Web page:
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Father and son collaboration yields The Woodscrit Manuscripts
By Michael Summers
Fort Wayne Reader
In the summer of 2005, while vacationing on Michigan’s Leelanau peninsula, Fort Wayne attorney Tom Shoaff happened to see a massive, gnarled elder box tree lying on the ground, felled by storms the night before.
The tree had a special resonance for Shoaff; his grandfather Fred Shoaff (also an attorney and founder of Fort Wayne National Bank) first came to the peninsula in 1900, and ever since then the Shoaff family had spent summers there.
“It was one of these huge, marvelous Wind In the Willows type trees,” Shoaff says. “So, one day I drive by and there it is lying on the ground. As it’s lying there, here comes this guy with a chain saw…”
Shoaff stepped in. “I said ‘this tree deserves better than that,” he recalls. “I don’t know how I’m going to do this, but give me some time. I’ll come back tomorrow, and I’ll mark the tree with big red tape. You can cut everything above the tape, but leave everything below the tape.’ Which basically left me with the trunk and sprouting arms.”
It took over two months, but Tom had the massive 8,000 lbs. tree trunk moved to his own property, planted in a hole and set with concrete. “We all thought he was nuts,” laughs Shoaff’s son Matthew.
Nuts or not, Tom Shoaff was thinking about the episode several weeks later during a long night drive back to Fort Wayne. A story began to come together about the ancient, gnarled box elder tree and woodland creatures of the area…
Shoaff was so inspired that when he finally arrived in Fort Wayne in the wee hours of the morning, he broke out his Smith Corona and got to work. “I always liked writing, and of course as a lawyer you do a lot of writing, but I had never written fiction before,” he says. “But I was so pumped up by this idea that I just wrote a draft right away.”
He showed it to family and friends, who told him that a story like this needed pictures. Shoaff didn’t have to search too hard for an artist. His son Matthew, who was studying psychology at Dickenson in Pennsylvania at the time, is a talented illustrator who could, as Shoaff pere puts it, “do anything with a pencil.”
The project eventually became The Woodscrit Manuscripts, a lavishly illustrated book about the “critters” of Michigan’s Leelanau peninsula spying on the various humans who vacation around the lake and storing what they learned in an ancient box elder tree. One day, the tree is felled by a violent storm, and the squirrels, foxes, geese and other animals fear that it will be chopped up by the humans. Instead, the humans save it, keeping it for future generations of all species.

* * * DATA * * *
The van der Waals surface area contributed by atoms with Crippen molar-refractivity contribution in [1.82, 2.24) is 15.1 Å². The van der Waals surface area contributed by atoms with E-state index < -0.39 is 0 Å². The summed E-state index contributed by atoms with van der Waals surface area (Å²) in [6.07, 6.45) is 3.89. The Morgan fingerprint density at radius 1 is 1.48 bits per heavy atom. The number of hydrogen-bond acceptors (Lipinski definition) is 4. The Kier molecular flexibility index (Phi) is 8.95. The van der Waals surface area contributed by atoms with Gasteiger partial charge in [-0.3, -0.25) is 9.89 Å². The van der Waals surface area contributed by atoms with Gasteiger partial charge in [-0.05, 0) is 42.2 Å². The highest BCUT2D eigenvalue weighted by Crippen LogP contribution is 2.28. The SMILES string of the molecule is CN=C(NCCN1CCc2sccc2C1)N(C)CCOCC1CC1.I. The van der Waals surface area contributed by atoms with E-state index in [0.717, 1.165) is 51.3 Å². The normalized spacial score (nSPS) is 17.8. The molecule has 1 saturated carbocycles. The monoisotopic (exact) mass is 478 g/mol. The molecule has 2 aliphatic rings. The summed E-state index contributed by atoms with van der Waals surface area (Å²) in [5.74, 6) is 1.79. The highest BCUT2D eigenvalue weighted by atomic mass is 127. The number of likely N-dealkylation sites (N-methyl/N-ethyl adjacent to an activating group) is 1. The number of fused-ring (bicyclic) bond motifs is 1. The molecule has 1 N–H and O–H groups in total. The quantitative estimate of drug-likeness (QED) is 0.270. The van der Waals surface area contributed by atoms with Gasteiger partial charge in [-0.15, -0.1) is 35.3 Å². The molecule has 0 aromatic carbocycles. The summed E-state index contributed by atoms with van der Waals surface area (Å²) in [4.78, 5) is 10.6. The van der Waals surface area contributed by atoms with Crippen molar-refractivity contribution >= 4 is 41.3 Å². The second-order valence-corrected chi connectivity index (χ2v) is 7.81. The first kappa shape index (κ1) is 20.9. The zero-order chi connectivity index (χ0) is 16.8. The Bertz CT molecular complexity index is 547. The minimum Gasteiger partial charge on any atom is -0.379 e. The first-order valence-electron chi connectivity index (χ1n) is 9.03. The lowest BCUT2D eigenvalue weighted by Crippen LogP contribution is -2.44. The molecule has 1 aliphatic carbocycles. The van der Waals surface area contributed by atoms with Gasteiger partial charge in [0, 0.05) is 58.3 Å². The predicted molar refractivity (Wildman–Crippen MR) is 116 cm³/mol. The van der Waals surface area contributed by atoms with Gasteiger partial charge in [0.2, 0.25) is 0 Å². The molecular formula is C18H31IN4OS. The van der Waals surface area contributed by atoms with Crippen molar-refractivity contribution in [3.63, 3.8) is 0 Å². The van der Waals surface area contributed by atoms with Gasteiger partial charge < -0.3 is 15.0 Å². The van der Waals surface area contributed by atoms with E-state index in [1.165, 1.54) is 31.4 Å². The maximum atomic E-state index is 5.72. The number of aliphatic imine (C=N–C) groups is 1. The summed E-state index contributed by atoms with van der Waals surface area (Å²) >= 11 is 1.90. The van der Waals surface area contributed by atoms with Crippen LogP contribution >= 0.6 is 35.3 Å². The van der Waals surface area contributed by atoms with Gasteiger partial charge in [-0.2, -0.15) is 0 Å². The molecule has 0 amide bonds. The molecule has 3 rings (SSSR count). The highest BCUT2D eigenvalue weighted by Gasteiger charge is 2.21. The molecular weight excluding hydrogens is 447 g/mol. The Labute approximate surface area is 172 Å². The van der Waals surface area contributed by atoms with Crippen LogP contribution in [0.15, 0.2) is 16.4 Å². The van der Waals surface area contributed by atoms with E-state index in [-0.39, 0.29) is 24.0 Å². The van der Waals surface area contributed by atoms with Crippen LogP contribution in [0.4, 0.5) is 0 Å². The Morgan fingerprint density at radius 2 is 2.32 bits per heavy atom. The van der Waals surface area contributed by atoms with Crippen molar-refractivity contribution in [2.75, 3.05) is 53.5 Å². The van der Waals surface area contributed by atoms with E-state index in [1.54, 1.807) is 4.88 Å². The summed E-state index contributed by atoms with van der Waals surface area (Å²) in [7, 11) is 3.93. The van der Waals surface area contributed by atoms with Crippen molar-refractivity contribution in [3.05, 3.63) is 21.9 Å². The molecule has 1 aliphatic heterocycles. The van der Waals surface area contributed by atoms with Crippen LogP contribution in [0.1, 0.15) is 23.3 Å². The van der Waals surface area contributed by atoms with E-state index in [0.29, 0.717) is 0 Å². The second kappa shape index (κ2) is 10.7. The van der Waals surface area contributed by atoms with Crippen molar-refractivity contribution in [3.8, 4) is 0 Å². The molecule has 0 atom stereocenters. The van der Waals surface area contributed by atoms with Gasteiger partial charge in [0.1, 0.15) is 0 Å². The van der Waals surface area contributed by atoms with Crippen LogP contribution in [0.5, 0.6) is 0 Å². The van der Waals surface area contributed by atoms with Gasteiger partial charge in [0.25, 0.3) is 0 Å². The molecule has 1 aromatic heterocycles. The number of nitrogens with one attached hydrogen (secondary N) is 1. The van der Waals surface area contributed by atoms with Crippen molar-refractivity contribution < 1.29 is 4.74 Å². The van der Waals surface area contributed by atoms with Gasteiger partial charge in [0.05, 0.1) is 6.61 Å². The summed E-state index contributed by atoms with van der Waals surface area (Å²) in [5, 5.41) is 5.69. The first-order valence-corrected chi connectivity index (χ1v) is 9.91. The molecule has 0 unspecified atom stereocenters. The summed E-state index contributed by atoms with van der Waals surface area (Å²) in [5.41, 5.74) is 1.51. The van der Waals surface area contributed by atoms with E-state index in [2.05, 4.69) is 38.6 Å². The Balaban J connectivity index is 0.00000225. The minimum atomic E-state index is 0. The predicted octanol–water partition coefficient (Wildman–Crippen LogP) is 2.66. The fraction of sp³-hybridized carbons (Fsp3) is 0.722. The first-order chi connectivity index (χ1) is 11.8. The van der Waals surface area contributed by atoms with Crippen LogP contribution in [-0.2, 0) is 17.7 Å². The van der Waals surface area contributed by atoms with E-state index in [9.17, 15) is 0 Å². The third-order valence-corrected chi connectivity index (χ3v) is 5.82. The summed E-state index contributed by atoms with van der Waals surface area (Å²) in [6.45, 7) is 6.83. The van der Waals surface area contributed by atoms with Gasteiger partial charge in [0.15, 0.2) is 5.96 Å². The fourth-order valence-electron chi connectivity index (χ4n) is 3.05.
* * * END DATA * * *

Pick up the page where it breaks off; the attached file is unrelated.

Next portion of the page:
The book features 27 oil paintings in addition to a number of etchings and water colors. Matthew Shoaff says he didn’t get any specific directions from his father. “He just said do whatever you think is right,” Matt explains. “However you see these images, match them with the text and we’ll go from there.”
Despite being an accomplished illustrator, Matthew had never experimented with oil painting before, but decided to go in that direction when a quick survey of children’s books revealed that many of them featured pencil coloring. He felt The Woodscrit Manuscripts called for something different. “The answer was: let’s go bold,” he says. “Let’s do it oil paintings and use really vibrant colors. I think it worked out.”
Indeed, the remarkable paintings do more than just tell the story; they capture a real sense of place, and convey some of what the Shoaffs feel is magical about the Leelanau peninsula — the purity of the air and the sunlight during the warmer months, and how even though there are plenty of lake houses and vacationers compared to when their family first started going up there in 1900, it still seems quite remote. “You still feel like you’re in the middle of nowhere,” says Tom Shoaff. “You’re not, but you feel like it.”
“That sense of place was something that was absolutely at the forefront of our priorities,” adds Matt. “There’s this giant spread of the lake when you open the book, and that holds a lot of personal value to me, since there’s so much tradition and history and memory behind images like that that resonate with me.”
That personal resonance is evident on every page, but judging from the reaction Tom and Matthew Shoaff have had to the book, The Woodscrit Manuscripts strikes a chord with people who are completely unfamiliar with the Leelanau peninsula or the facts that inspired the story. It’s also proven to be more than “just” a children’s book; adults respond to the feeling behind the story and the illustrations. “This is a timeless story,” says Tom Shoaff. “It comes from a feeling about a whole experience.”
The father and son team are currently collaborating on another book project called The Animal’s Story As Told to the Humans.
The Woodscrit Manuscripts is available locally at Mitchell Books and those other two national retail outlets in town.